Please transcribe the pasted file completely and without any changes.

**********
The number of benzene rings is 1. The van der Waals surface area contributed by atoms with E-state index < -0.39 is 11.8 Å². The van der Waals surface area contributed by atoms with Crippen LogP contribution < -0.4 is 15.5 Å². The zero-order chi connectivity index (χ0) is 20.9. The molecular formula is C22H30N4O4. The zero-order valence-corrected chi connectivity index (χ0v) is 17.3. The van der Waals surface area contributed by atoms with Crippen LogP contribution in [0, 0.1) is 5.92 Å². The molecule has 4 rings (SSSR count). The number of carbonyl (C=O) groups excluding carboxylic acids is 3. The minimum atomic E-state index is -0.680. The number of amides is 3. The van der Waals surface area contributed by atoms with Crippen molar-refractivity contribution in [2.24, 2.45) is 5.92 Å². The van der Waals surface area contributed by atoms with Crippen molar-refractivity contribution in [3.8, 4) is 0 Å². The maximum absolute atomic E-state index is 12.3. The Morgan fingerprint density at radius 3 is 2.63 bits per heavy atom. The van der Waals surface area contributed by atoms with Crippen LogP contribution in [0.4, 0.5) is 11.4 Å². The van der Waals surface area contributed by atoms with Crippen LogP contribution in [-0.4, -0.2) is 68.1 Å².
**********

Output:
The number of benzene rings is 1. The van der Waals surface area contributed by atoms with E-state index < -0.39 is 11.8 Å². The van der Waals surface area contributed by atoms with Crippen LogP contribution < -0.4 is 15.5 Å². The zero-order chi connectivity index (χ0) is 20.9. The molecular formula is C22H30N4O4. The zero-order valence-corrected chi connectivity index (χ0v) is 17.3. The van der Waals surface area contributed by atoms with Crippen LogP contribution in [0, 0.1) is 5.92 Å². The molecule has 4 rings (SSSR count). The number of carbonyl (C=O) groups excluding carboxylic acids is 3. The minimum atomic E-state index is -0.680. The number of amides is 3. The van der Waals surface area contributed by atoms with Crippen molar-refractivity contribution in [2.24, 2.45) is 5.92 Å². The van der Waals surface area contributed by atoms with Crippen molar-refractivity contribution in [3.8, 4) is 0 Å². The maximum absolute atomic E-state index is 12.3. The Morgan fingerprint density at radius 3 is 2.63 bits per heavy atom. The van der Waals surface area contributed by atoms with Crippen LogP contribution in [0.4, 0.5) is 11.4 Å². The van der Waals surface area contributed by atoms with Crippen LogP contribution in [-0.4, -0.2) is 68.1 Å².